Opinion: Caltrans epitomizes big government waste
Well it is nice to have safe roads to travel on in the Truckee/Tahoe area, but after three consecutive drought years, one has to wonder how this 15 percent budget increase for snow removal came to pass (see the 12-12-14 Sierra Sun article.)
Caltrans hires additional seasonal employees during the winter so it can operate around the clock; working three, eight hour shifts or switching to two, 12-hour shifts during a snow storm when they feel it is necessary to get more equipment out on the road.
During my experience employed as an equipment operator at Caltrans, there was always an effort to burn the budget. Use it or lose it! In other words, if you don¹t spend the money this year, you may get less money next year when you actually might need it.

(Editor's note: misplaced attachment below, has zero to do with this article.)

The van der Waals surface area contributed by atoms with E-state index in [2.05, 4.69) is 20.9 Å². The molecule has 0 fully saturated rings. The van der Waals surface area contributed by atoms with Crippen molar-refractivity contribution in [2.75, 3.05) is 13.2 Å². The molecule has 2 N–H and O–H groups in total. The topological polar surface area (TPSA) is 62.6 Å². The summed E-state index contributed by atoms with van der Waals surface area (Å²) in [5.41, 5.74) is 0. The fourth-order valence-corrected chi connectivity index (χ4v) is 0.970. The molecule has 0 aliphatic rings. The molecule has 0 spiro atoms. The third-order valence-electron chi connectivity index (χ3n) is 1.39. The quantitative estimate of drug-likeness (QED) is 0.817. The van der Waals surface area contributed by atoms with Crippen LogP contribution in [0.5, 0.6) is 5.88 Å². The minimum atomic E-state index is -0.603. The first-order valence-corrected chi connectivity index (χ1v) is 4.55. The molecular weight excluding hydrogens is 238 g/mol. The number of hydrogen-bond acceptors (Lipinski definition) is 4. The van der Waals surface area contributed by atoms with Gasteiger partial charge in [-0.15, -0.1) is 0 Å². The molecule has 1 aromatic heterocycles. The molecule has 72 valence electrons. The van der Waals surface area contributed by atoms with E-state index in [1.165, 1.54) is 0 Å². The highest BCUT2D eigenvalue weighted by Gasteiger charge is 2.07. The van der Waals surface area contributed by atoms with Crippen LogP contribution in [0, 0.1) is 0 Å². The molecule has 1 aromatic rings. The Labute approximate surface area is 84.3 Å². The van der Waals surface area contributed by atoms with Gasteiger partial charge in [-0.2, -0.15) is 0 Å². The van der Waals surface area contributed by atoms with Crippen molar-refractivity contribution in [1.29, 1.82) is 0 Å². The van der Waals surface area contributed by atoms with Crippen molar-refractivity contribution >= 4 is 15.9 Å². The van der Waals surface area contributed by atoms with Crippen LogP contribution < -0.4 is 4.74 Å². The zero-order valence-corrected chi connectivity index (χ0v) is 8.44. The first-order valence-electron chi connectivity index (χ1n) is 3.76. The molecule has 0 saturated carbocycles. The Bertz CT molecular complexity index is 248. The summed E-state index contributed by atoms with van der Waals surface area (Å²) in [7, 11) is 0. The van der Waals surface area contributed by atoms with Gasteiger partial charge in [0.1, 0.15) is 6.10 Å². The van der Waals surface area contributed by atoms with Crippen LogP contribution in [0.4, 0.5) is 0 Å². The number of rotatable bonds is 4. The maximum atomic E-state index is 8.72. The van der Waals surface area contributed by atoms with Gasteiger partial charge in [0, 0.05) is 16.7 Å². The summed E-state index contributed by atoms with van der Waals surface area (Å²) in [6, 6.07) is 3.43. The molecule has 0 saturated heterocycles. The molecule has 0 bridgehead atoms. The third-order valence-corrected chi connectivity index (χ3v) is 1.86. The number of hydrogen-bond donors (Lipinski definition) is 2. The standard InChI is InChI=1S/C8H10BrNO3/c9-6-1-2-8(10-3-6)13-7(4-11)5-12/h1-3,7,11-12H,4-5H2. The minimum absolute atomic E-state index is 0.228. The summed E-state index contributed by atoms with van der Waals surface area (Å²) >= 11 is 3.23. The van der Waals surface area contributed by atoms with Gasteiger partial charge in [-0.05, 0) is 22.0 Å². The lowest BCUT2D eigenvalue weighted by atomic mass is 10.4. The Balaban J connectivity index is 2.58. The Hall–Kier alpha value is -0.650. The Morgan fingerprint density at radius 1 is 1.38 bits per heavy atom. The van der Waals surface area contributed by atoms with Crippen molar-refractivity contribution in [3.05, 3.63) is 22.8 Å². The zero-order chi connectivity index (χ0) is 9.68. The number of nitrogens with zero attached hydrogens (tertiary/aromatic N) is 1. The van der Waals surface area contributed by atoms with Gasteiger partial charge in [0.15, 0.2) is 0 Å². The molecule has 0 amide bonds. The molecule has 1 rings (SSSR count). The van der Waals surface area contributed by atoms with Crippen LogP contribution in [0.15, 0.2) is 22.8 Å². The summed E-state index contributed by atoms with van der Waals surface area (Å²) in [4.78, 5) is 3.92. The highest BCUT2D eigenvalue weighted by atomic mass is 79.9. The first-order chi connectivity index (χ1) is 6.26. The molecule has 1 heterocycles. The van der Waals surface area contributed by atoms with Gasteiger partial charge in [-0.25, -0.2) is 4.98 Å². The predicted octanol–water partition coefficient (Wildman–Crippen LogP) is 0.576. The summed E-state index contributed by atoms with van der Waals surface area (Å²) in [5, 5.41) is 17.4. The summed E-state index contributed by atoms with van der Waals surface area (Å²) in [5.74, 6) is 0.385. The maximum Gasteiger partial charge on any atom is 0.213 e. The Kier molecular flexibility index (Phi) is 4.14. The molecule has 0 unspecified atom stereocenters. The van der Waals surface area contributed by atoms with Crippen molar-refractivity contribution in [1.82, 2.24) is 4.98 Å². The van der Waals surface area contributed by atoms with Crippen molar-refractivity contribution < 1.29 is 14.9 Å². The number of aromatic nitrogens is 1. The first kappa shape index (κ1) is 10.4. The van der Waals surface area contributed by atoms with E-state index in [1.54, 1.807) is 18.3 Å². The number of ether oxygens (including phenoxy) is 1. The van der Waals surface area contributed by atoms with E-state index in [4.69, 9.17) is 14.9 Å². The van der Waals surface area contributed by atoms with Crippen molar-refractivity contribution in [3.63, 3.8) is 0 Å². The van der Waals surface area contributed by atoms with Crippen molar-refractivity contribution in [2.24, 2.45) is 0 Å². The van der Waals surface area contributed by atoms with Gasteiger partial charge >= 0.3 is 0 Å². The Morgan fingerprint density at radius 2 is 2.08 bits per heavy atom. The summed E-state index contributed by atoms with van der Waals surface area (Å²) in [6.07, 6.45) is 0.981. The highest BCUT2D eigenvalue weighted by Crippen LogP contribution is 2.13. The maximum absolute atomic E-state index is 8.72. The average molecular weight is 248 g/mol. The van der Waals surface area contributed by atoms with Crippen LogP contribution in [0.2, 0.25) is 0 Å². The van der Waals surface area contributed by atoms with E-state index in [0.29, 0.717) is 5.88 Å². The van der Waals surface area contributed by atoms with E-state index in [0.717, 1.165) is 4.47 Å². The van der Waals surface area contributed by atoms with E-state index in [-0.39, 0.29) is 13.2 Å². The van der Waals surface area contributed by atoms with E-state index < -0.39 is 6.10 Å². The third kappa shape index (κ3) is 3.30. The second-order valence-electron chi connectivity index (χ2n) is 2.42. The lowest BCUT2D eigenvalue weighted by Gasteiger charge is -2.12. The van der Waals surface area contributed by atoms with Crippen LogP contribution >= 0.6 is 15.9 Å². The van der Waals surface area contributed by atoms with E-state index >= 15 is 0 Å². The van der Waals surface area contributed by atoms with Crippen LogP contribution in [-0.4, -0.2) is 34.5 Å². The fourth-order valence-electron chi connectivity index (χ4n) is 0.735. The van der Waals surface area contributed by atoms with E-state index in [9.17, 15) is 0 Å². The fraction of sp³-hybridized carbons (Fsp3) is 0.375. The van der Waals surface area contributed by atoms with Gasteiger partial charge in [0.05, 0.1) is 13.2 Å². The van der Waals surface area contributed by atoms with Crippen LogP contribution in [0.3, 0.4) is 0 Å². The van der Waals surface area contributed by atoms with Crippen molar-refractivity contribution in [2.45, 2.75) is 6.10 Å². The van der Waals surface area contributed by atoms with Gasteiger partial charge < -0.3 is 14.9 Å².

Apparently this is the way some state agencies operate, rather than putting that money away for a rainy, or in this case snowy, day, or perhaps pass it on to another agency that could put it to use. There are a number of methods that Caltrans uses to burn the budget.
It has occurred to me that the “somebody there in Sacramento” that Stan Richins referred to in the Sun’s article who approved of this expenditure may have looked at what Caltrans spent last year during a near record drought, and decided that they would need much more money if it does actually snow at lake level this year, when in reality, the opposite is true.
With no record of reliably accurate accountability, this could very well be the logical conclusion that the “somebody there in Sacramento” had.
So, will Caltrans have an additional $10.6 million to flush annually? And that’s just in this district! This scenario epitomizes dysfunctional big government waste.
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